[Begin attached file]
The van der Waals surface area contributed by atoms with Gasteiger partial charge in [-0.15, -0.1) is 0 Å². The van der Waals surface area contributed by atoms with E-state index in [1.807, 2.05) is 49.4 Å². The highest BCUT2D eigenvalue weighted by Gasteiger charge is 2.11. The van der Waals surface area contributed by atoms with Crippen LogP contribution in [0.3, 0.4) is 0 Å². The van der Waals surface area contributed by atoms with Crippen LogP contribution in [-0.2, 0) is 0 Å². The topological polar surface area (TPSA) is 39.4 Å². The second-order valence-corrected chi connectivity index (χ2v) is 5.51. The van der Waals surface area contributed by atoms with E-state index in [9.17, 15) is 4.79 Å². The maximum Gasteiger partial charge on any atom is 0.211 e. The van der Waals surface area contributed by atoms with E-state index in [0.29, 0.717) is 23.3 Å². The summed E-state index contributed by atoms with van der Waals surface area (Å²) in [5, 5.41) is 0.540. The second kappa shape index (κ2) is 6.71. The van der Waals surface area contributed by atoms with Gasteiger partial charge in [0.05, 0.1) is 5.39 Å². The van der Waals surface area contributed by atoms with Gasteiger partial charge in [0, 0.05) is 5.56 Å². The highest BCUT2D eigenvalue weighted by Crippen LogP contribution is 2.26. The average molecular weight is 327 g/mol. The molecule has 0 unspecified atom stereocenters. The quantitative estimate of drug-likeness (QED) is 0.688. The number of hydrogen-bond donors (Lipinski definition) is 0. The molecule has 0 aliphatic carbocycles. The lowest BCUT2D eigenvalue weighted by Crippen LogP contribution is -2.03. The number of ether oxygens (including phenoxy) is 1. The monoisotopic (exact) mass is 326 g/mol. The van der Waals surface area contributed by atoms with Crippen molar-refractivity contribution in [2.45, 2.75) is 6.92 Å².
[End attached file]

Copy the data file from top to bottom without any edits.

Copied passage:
The van der Waals surface area contributed by atoms with Gasteiger partial charge in [-0.15, -0.1) is 0 Å². The van der Waals surface area contributed by atoms with E-state index in [1.807, 2.05) is 49.4 Å². The highest BCUT2D eigenvalue weighted by Gasteiger charge is 2.11. The van der Waals surface area contributed by atoms with Crippen LogP contribution in [0.3, 0.4) is 0 Å². The van der Waals surface area contributed by atoms with Crippen LogP contribution in [-0.2, 0) is 0 Å². The topological polar surface area (TPSA) is 39.4 Å². The second-order valence-corrected chi connectivity index (χ2v) is 5.51. The van der Waals surface area contributed by atoms with E-state index in [9.17, 15) is 4.79 Å². The maximum Gasteiger partial charge on any atom is 0.211 e. The van der Waals surface area contributed by atoms with E-state index in [0.29, 0.717) is 23.3 Å². The summed E-state index contributed by atoms with van der Waals surface area (Å²) in [5, 5.41) is 0.540. The second kappa shape index (κ2) is 6.71. The van der Waals surface area contributed by atoms with Gasteiger partial charge in [0.05, 0.1) is 5.39 Å². The van der Waals surface area contributed by atoms with Gasteiger partial charge in [0, 0.05) is 5.56 Å². The highest BCUT2D eigenvalue weighted by Crippen LogP contribution is 2.26. The average molecular weight is 327 g/mol. The molecule has 0 unspecified atom stereocenters. The quantitative estimate of drug-likeness (QED) is 0.688. The number of hydrogen-bond donors (Lipinski definition) is 0. The molecule has 0 aliphatic carbocycles. The lowest BCUT2D eigenvalue weighted by Crippen LogP contribution is -2.03. The number of ether oxygens (including phenoxy) is 1. The monoisotopic (exact) mass is 326 g/mol. The van der Waals surface area contributed by atoms with Crippen molar-refractivity contribution in [2.45, 2.75) is 6.92 Å².